THE Quick Response Team for Children's Concern (QRTCC-CSSDO) officer said Thursday that there is a reduced number of children referred to them for curfew violations every day.

QRTCC center head Minda Silvano said the number of children referred to them reduced from 20 to 30 last year, from zero to five children this year.

"Kung sa una magdala na sila. Abot jud ug 20-30, now naa na mi adlaw na wala na mi curfew violation (While before they bring some 20 to 30 kids, now there are days we don't have violators)," Silvano said.

Silvano said this reduction can be attributed to the awareness of children on the said ordinance.

"Naga-reduce kay medyo aware na ang mga bata nato, every now and then mahisgutan sa media ug sa community (The violations reduced since the chilren know about the curfew through the media and the community)," Silvano said.

Silvano said it can be zero referral because there are children who still come back to the streets and soon grow up to be family dwellers.

"But they prefer to be on the street even though how much we encourage them to stay on the shelter sa ilang background from their childhood wala sila na train na naay structure. So kung ibutang nimo sa center after minutes lang, biyaan naka nila (They were not trained to have structures. If you put them on centers, they will leave after few minutes)," Silvano said.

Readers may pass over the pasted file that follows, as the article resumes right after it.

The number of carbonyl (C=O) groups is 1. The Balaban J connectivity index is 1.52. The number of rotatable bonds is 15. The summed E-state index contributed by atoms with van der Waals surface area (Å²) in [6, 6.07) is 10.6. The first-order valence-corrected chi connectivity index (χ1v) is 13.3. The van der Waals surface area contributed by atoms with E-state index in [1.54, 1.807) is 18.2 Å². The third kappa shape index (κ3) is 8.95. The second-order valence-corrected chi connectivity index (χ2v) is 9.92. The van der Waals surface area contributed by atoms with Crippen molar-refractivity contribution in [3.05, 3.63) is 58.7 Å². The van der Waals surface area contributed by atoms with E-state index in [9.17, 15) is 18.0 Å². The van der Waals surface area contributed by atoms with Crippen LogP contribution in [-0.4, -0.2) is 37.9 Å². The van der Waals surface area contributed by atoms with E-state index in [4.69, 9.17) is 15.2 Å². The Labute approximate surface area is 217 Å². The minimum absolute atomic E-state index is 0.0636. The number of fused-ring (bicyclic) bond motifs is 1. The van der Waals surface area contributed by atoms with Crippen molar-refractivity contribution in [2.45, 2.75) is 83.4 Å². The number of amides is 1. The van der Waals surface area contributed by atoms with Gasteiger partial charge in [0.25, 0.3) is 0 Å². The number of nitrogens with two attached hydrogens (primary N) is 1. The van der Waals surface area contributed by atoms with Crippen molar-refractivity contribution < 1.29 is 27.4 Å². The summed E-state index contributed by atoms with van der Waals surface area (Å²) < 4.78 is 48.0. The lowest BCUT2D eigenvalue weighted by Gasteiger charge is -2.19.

They also tried to provide homes just like the drop-in center but there are behavioral problems street dwellers prefer to be free from regulations imposed by lying-ins or centers.

"Dili jud na mazero naa jud mi difficulty despite na open ang atong shelter, mao lagi ilang upbringing dili pwede overnight change (We can't change their upbringing overnight)," Silvano said.

Silvano said that a team effort by police, social workers and barangay officials should be done to lessen the number of street dwellers.

Silvano also suggested that there should be more laws and ordinances on street dwelling because anti-mendicancy law is obsolete.